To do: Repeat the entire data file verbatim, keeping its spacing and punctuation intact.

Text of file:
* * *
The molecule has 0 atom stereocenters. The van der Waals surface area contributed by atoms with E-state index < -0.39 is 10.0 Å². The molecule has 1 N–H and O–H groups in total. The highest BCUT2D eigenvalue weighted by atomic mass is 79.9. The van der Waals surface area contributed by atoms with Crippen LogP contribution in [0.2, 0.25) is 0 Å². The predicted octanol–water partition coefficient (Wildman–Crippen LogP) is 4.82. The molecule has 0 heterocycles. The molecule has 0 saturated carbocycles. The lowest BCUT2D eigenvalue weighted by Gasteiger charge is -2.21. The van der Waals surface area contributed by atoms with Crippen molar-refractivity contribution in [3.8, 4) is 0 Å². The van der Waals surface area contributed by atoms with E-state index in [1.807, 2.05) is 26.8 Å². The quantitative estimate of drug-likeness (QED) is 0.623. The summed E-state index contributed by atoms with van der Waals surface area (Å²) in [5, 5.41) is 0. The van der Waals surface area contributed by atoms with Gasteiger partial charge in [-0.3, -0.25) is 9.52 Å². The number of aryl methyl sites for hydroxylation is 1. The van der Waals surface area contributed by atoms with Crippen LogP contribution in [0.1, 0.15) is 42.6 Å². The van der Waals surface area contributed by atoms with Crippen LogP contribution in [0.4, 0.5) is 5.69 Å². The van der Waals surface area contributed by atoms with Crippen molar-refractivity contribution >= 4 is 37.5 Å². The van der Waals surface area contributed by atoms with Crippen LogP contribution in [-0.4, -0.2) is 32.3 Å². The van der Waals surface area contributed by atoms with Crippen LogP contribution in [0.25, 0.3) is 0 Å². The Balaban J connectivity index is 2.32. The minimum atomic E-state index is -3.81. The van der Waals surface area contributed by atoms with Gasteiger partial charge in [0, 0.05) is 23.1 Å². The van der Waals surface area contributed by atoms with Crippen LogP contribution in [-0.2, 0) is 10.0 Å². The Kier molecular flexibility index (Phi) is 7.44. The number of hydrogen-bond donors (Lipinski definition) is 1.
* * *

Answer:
The molecule has 0 atom stereocenters. The van der Waals surface area contributed by atoms with E-state index < -0.39 is 10.0 Å². The molecule has 1 N–H and O–H groups in total. The highest BCUT2D eigenvalue weighted by atomic mass is 79.9. The van der Waals surface area contributed by atoms with Crippen LogP contribution in [0.2, 0.25) is 0 Å². The predicted octanol–water partition coefficient (Wildman–Crippen LogP) is 4.82. The molecule has 0 heterocycles. The molecule has 0 saturated carbocycles. The lowest BCUT2D eigenvalue weighted by Gasteiger charge is -2.21. The van der Waals surface area contributed by atoms with Crippen molar-refractivity contribution in [3.8, 4) is 0 Å². The van der Waals surface area contributed by atoms with E-state index in [1.807, 2.05) is 26.8 Å². The quantitative estimate of drug-likeness (QED) is 0.623. The summed E-state index contributed by atoms with van der Waals surface area (Å²) in [5, 5.41) is 0. The van der Waals surface area contributed by atoms with Gasteiger partial charge in [-0.3, -0.25) is 9.52 Å². The number of aryl methyl sites for hydroxylation is 1. The van der Waals surface area contributed by atoms with Crippen LogP contribution in [0.1, 0.15) is 42.6 Å². The van der Waals surface area contributed by atoms with Crippen LogP contribution in [0.4, 0.5) is 5.69 Å². The van der Waals surface area contributed by atoms with Crippen molar-refractivity contribution >= 4 is 37.5 Å². The van der Waals surface area contributed by atoms with Crippen LogP contribution in [-0.4, -0.2) is 32.3 Å². The van der Waals surface area contributed by atoms with Crippen LogP contribution in [0.25, 0.3) is 0 Å². The Balaban J connectivity index is 2.32. The minimum atomic E-state index is -3.81. The van der Waals surface area contributed by atoms with Gasteiger partial charge in [0, 0.05) is 23.1 Å². The van der Waals surface area contributed by atoms with Crippen LogP contribution in [-0.2, 0) is 10.0 Å². The Kier molecular flexibility index (Phi) is 7.44. The number of hydrogen-bond donors (Lipinski definition) is 1.